Teaching of ‘white privilege’ is ‘rife’ in schools, MPs are warned as dossier reveals pupils are being given ‘politically biased’ lessons on police, racism and colonialism
MPs have been warned that teaching of ‘white privilege’ is ‘rife’ in schools following a dossier that revealed pupils are being given ‘politically based’ lessons on police, racism and colonialism.
Teachers are facing accusations of introducing pupils to ‘politically based’ learning materials in lessons about racism, colonialism and the police.
Education Secretary Nadhim Zahawi earlier this month warned against schools teaching about ‘white privilege’ as if it were fact and said it was a ‘contested view’ that could push ‘partisan’ politics on to pupils.
His intervention came in response to a report by the Commons education committee, which said that teaching white privilege could be against the Equality Act.
Britain’s Education Secretary Nadhim Zahawi warned against schools teaching about ‘white privilege’ as if it were fact earlier this month
A stock picture of GCSE students putting up their hands in class. The Free Speech Union has submitted a dossier to the Department for Education highlighting cases within individual schools
The report added that telling children they are different because of their race is unlawful
하나, a dossier submitted to Mr Zahawi this week included details of cases in which schools around the country have allegedly partaken in ‘politicised teaching’, 보고서 텔레그래프.
One such example was highlighted at the Piggott School in Berkshire, where parents are said to have raised concerns about a classroom resource named ‘A kid-friendly guide to social justice terms’.
A worksheet referred to police as ‘workers chosen by, protecting and serving people in power’, and racism as ‘rules, 아이디어, and actions that target people of colour to keep them under the control of those who already have racial power’.
The dossier added that pupils at the school were also taught that ‘micro-aggressions’ are a form of ‘unintended’ 차별.
This can include asking someone from an ethnic minority about their English skills or informing them that their hair would ‘look good if it was straight’.
Tory MP Jonathon Gullis said earlier this month that the phrase ‘white privilege’ is racist and extremist.
Stoke-on-Trent North MP Jonathon Gullis (pictured left with Jacob Rees-Mogg in Stoke-on-Trent) defended his view that the phrase ‘white privilege’ is racist and extremist – and that teachers who use it should be disciplined and reported to the government’s counter-terror programme as extremists
Stoke-on-Trent North MP Jonathon Gullis said in a statement he had been told ‘lefty Twitter is in meltdown’ because he said the use of the term in schools, colleges and university’s is extremist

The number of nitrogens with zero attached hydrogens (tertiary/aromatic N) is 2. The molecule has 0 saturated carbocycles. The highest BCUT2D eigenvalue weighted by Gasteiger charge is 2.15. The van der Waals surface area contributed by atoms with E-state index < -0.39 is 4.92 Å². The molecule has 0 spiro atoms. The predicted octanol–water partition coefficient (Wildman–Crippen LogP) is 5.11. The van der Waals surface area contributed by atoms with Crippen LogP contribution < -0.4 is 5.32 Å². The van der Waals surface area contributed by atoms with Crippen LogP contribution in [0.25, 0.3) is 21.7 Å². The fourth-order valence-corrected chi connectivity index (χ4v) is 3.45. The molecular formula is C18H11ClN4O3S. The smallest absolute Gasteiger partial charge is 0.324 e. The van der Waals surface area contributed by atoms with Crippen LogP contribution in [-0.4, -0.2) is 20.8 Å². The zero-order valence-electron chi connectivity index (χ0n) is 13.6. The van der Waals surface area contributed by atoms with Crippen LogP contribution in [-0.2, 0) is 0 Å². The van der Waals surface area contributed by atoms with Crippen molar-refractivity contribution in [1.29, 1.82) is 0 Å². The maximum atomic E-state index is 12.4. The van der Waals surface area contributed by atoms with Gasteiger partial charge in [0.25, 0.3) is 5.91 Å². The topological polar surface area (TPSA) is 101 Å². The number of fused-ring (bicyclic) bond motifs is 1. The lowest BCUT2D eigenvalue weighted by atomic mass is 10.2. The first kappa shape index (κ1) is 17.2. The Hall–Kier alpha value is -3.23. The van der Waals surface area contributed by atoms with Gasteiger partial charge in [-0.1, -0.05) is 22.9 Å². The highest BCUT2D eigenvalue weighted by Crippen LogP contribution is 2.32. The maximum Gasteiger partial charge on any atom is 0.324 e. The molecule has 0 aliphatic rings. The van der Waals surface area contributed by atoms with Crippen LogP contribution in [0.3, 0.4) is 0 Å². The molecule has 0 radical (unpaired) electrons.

The Stoke-on-Trent North MP also said teachers that use it should be disciplined and reported to the government’s counter-terror programme as extremists.
성명서, he added he had been told ‘lefty Twitter is in meltdown’ because he said the use of the term in schools, colleges and university’s is extremist.
The Free Speech Union dossier also gave reference to Chesnut Grove Academy in Balham, where it said pupils were given a worksheet which asked ‘what is the purpose of a police officers?’ before a section containing ‘key words’ which were ‘colonies, racial profiling, juvinile [sic], corruption, reform, accountability’.
A teacher at a secondary school in Kent is also understood to have compared former US president Donald Trump to Adolf Hitler during a history lesson, according to the dossier.
At another secondary school in Lewisham, 사우스 런던, pupils were told that they were ‘privileged by virtue of being white’.
The same students were also told that the police ‘must be reformed’ and that students ‘should engage in protest’, the dossier adds.
It follows a landmark parliamentary report in June that which found that white working-class pupils have been ‘let down’ for decades by England’s education system – and that promoting ideas of ‘white privilege’ makes the situation worse.
The Tory-dominated Commons Education Select Committee, chaired by Robert Halfon MP, said white working-class pupils are one of the worst-achieving groups in the country and ‘feel anything but privileged’.
A Department for Education spokesperson said: ‘Schools are required to remain politically impartial, and should be mindful of the need to offer a balanced presentation of opposing views when political issues are brought to the attention of pupils.
‘We expect that in most instances, where there are concerns regarding political impartiality in schools, these can be addressed through dialogue and agreement on simple mitigations.’
The Free Speech Union has been contacted for comment, but a tweet on Sunday called on the Government to tackle the issue ‘before it gets completely out of hand’.
그것은 말했다: ‘Schools should be exposing children to a wide diversity of views and encouraging them to debate and make up their own minds, not teaching a narrow ideology as fact.
‘The Government needs to tackle this problem before it gets completely out of control.’
Piggott School and Chesnut Grove Academy have also been contacted for comment.